A promising antidepressant drug developed at the University of South Florida and sought by major pharmaceutical firms conjured dreams of vast royalties akin to Gatorade enriching the University of Florida.
"We all know Gatorade, and we all know some of the big names" of cash-cow products spun out of university labs, Karen Holbrook, then USF's vice president for research and innovation, said back in 2009 when the university's drug caught industry attention. "One of those is hitting the University of South Florida."
But things have not gone as hoped. Clinical trials of the USF drug known as "TC-5214" are a bust, dashing the university's vision of a commercial blockbuster, a royalty home run and R&D bragging rights among the nation's big research universities.
Gatorade has delivered close to $12 million a year and more than $150 million overall to UF in royalties. Another drug that did succeed in reaching the market, the cancer drug Taxol developed at Florida State University, generated $65 million in FSU royalties in just 2000, though sums have since dropped with the rise of generic drugs.
Breakthroughs in university research that hit commercial paydirt are rare. USF's experimental TC-5214, which specifically was being tested as a secondary drug to augment the effects of a primary antidepressant drug, smacked of such potential.
"This was the biggest thing of financial potential to come out of USF," said Valerie McDevitt, the university's assistant vice president of patents and licensing. "It would have been great if it had succeeded.
"But when it comes to drug development and clinical trials, there are very few Taxols at the end of the day. We hope one of them will be ours."
Two drug companies seeking to develop TC-5214 — Targacept and its much bigger partner, AstraZeneca PLC — recently scrapped plans to develop the drug and win federal FDA approval. It was one of Targacept's lead product candidates.
TC-5214 affects the same neuron receptors as nicotine. But it failed in the drug company tests to show a substantial increase in the standard measurement for depression — the Montgomery-Asberg Depression Rating Scale — compared to a placebo.
For North Carolina's Targacept, which has patent agreements on the drug with USF, the poor performance of TC-5214 contributed to devastating financial results. Since Nov. 8, Targacept shares have dropped nearly 80 percent. Shares closed Friday at $4.40, down from nearly $20 a share in early November.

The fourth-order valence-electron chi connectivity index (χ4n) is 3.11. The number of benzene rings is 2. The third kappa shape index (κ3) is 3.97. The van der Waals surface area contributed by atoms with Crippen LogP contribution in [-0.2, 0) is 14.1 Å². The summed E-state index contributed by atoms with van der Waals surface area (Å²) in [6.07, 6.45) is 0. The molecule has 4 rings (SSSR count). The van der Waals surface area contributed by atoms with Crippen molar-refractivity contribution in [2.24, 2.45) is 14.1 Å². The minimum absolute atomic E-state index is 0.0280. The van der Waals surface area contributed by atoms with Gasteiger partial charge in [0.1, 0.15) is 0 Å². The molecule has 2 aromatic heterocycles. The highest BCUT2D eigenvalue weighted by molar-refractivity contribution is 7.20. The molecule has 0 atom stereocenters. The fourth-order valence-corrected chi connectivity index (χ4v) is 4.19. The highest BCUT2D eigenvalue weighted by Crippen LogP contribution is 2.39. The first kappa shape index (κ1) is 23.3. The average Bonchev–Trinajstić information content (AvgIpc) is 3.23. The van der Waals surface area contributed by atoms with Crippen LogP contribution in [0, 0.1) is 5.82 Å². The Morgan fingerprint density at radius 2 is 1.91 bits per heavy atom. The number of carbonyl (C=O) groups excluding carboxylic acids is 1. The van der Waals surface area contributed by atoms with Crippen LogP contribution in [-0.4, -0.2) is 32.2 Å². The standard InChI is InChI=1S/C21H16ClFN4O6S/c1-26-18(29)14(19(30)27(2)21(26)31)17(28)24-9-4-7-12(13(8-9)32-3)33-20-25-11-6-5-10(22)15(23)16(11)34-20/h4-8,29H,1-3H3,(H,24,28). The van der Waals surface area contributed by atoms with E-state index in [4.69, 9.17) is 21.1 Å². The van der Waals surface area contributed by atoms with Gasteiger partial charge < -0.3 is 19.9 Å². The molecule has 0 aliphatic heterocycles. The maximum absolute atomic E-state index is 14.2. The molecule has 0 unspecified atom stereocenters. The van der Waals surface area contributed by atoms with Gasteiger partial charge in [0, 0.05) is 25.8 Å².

The 150-employee company added about 35 employees in the past 18 months, some on the assumption of commercializing TC-5214. Further, the company recently learned its top shareholder, The baupost Group LLC of Boston, had sold its entire stake in Targacept holdings of 6 million shares.
AstraZeneca has also taken its lumps. In December 2009, it announced it would make a $200 million payment to Targacept to begin a joint effort to develop the drug. Last month, AstraZeneca said it will write off $50 million tied to the failed trials with TC-5214.
USF's McDevitt emphasized that TC-5214 may still have potential as a future drug, and it will be up to the drug companies to decide what alternative testing may be considered.
"I do not think this is over," she said.
Paul Sanberg, USF vice president of research and innovation and one of the patent holders on TC-5214, acknowledged the drug did not work for the application pursued by the drug companies. But he stated the drug and its licensing agreement was a bigger story than that in terms of developing a mechanism to help the brain.
Sanberg was traveling in China last week and relayed his remarks through a USF spokesman. He did not respond directly to an email seeking more detail.
"I think we are just starting to see the university become more mature," McDevitt said Friday. "Some of these drug developments can take 10 years just to get where we are. This is a natural progression."
Despite the disappointment, the bigger message seems clear: Don't count USF out of the hunt for the next big thing.
Robert Trigaux can be reached at firstname.lastname@example.org.